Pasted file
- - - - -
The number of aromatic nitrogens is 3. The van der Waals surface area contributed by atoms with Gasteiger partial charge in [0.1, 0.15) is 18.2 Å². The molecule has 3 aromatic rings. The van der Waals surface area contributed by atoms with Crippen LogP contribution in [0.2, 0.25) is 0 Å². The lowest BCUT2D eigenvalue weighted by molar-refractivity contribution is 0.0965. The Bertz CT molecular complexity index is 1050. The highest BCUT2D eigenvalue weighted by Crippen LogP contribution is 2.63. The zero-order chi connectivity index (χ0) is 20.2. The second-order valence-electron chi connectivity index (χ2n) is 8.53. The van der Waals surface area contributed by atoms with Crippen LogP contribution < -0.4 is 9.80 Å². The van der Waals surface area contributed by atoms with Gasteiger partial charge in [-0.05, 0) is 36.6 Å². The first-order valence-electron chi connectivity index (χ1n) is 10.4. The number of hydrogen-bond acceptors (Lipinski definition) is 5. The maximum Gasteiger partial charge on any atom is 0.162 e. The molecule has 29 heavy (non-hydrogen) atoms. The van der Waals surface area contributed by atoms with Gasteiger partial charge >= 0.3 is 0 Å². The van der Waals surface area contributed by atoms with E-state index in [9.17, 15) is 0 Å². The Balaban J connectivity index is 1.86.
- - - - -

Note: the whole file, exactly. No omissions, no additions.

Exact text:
The number of aromatic nitrogens is 3. The van der Waals surface area contributed by atoms with Gasteiger partial charge in [0.1, 0.15) is 18.2 Å². The molecule has 3 aromatic rings. The van der Waals surface area contributed by atoms with Crippen LogP contribution in [0.2, 0.25) is 0 Å². The lowest BCUT2D eigenvalue weighted by molar-refractivity contribution is 0.0965. The Bertz CT molecular complexity index is 1050. The highest BCUT2D eigenvalue weighted by Crippen LogP contribution is 2.63. The zero-order chi connectivity index (χ0) is 20.2. The second-order valence-electron chi connectivity index (χ2n) is 8.53. The van der Waals surface area contributed by atoms with Crippen LogP contribution < -0.4 is 9.80 Å². The van der Waals surface area contributed by atoms with Gasteiger partial charge in [-0.05, 0) is 36.6 Å². The first-order valence-electron chi connectivity index (χ1n) is 10.4. The number of hydrogen-bond acceptors (Lipinski definition) is 5. The maximum Gasteiger partial charge on any atom is 0.162 e. The molecule has 29 heavy (non-hydrogen) atoms. The van der Waals surface area contributed by atoms with Gasteiger partial charge >= 0.3 is 0 Å². The van der Waals surface area contributed by atoms with E-state index in [9.17, 15) is 0 Å². The Balaban J connectivity index is 1.86.